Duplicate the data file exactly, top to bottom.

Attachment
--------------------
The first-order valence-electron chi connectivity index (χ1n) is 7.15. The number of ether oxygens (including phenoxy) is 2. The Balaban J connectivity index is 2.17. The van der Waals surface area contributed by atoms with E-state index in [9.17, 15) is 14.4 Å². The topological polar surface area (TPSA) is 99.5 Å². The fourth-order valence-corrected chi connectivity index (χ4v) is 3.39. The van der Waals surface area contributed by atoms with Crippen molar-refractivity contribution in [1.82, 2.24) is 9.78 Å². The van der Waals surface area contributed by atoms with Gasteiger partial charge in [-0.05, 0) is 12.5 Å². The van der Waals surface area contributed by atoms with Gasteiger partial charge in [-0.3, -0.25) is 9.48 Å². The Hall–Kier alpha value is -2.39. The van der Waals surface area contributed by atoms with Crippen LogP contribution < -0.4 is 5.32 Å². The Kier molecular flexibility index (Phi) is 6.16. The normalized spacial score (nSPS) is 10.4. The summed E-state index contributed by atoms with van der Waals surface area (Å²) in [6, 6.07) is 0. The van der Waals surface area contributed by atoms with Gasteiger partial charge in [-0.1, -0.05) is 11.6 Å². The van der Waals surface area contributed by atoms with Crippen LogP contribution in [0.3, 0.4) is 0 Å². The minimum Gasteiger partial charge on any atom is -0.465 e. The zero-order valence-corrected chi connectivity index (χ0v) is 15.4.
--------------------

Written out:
The first-order valence-electron chi connectivity index (χ1n) is 7.15. The number of ether oxygens (including phenoxy) is 2. The Balaban J connectivity index is 2.17. The van der Waals surface area contributed by atoms with E-state index in [9.17, 15) is 14.4 Å². The topological polar surface area (TPSA) is 99.5 Å². The fourth-order valence-corrected chi connectivity index (χ4v) is 3.39. The van der Waals surface area contributed by atoms with Crippen molar-refractivity contribution in [1.82, 2.24) is 9.78 Å². The van der Waals surface area contributed by atoms with Gasteiger partial charge in [-0.05, 0) is 12.5 Å². The van der Waals surface area contributed by atoms with Gasteiger partial charge in [-0.3, -0.25) is 9.48 Å². The Hall–Kier alpha value is -2.39. The van der Waals surface area contributed by atoms with Crippen LogP contribution < -0.4 is 5.32 Å². The Kier molecular flexibility index (Phi) is 6.16. The normalized spacial score (nSPS) is 10.4. The summed E-state index contributed by atoms with van der Waals surface area (Å²) in [6, 6.07) is 0. The van der Waals surface area contributed by atoms with Gasteiger partial charge in [-0.1, -0.05) is 11.6 Å². The van der Waals surface area contributed by atoms with Crippen LogP contribution in [0.3, 0.4) is 0 Å². The minimum Gasteiger partial charge on any atom is -0.465 e. The zero-order valence-corrected chi connectivity index (χ0v) is 15.4.